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Network World - Three of the four high-tech job sectors analyzed by TechAmerica Foundation saw positive job growth in the first half of 2012, amounting to nearly 100,000 new jobs for the tech industry. The organization called the gains "modest," however, and warned against taking the industry's relative job strength for granted.
The four sectors TechAmerica highlighted in its report are: software services, which added 50,800 jobs between January and June 2012; engineering and tech services, which added 49,900 jobs; technology manufacturing, which gained 9,200 jobs; and communications services, which lost 10,700 jobs.
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Taken together, the nearly 99,300 jobs added between January and June boosted the tech industry's job count by 1.7% to 5.99 million at the midyear mark. By comparison, the industry added 118,900 jobs during the Jan.-June period of 2011 for a gain of 2.1%.
"While the tech industry has weathered the downturn better than most, we can't take its strength for granted," said Jennifer Kerber, president of TechAmerica Foundation, in a statement. "America can only realize the full promise of an innovation economy with smarter public policies focused on developing and attracting the best talent, investing in research and development, and growing and securing our information infrastructure."
At the start of 2011, U.S. tech employment was at 5.8 million jobs. The industry saw monthly job gains in 16 of the 18 months between January 2011 and June 2012, TechAmerica reports, yielding an increase of 3.3% or nearly 200,000 jobs.
"While the growth has been modest, it is up and fairly consistent. With job growth in three of the four tech sectors, we remain optimistic about continued growth into the future," stated Matthew Kazmierczak, senior vice president at TechAmerica Foundation.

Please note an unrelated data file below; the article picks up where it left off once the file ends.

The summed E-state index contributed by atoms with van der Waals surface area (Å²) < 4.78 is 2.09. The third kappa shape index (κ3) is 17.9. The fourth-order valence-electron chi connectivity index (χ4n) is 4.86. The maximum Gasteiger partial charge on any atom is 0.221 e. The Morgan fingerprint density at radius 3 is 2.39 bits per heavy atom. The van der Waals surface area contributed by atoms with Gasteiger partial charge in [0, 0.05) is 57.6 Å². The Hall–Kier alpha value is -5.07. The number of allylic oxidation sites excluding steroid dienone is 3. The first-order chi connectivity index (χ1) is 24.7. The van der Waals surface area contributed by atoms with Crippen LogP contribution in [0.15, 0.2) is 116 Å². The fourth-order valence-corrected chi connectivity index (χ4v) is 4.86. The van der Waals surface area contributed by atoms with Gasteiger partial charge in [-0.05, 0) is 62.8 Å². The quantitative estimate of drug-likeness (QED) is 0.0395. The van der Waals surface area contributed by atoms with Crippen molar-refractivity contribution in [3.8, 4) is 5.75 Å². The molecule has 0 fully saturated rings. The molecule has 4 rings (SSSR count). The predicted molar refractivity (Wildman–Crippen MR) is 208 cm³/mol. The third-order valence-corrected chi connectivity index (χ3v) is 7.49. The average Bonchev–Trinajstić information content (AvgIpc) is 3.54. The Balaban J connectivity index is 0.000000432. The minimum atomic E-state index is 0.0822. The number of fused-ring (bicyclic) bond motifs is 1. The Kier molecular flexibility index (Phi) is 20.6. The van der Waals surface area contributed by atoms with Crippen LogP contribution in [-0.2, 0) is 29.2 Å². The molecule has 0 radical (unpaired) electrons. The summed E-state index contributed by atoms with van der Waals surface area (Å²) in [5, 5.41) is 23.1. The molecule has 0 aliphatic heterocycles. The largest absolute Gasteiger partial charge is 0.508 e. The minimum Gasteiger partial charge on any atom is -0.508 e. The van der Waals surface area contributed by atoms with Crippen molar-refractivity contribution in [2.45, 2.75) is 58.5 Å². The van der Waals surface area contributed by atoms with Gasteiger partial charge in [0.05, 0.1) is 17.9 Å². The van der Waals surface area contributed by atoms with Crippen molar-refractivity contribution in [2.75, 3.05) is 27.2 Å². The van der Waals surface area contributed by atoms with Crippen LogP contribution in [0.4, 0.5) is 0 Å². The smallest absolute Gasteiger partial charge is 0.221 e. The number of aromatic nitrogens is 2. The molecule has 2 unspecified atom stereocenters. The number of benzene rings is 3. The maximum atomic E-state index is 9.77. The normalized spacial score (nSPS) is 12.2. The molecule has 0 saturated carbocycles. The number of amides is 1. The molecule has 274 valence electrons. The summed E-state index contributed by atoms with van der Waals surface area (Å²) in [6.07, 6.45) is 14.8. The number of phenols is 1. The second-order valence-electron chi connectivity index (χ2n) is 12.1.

TechAmerica's analysis is based on data from the U.S. Bureau of Labor Statistics (BLS). It only includes data through mid-2012. Since that time, other IT job watchers have observed negative trends in IT job creation.
IT analyst firm Foote Partners, for example, reported that the IT industry lost 1,700 jobs in September, marking the first monthly decline in jobs since August 2010 that wasn't associated with a labor strike or other market anomaly.
(Note: The BLS sectors examined by TechAmerica and Foote Partners are not equivalent. Foote Partners tallied BLS data pertaining to these four segments: management and technical consulting services; computer systems design/related services; telecommunications; and data processing/hosting/related services.)
David Foote, CEO of Foote Partners, said earlier this month that September's unexpected reversal in job growth is likely only temporary.
"I wouldn't be surprised if this turned back around soon, because the truth is that many of the IT job segments in the government jobs reports, in particular those in IT services, have been on strong and sustained growth runs for nearly two years. Companies are actively searching for talent and hiring for the future," Foote stated.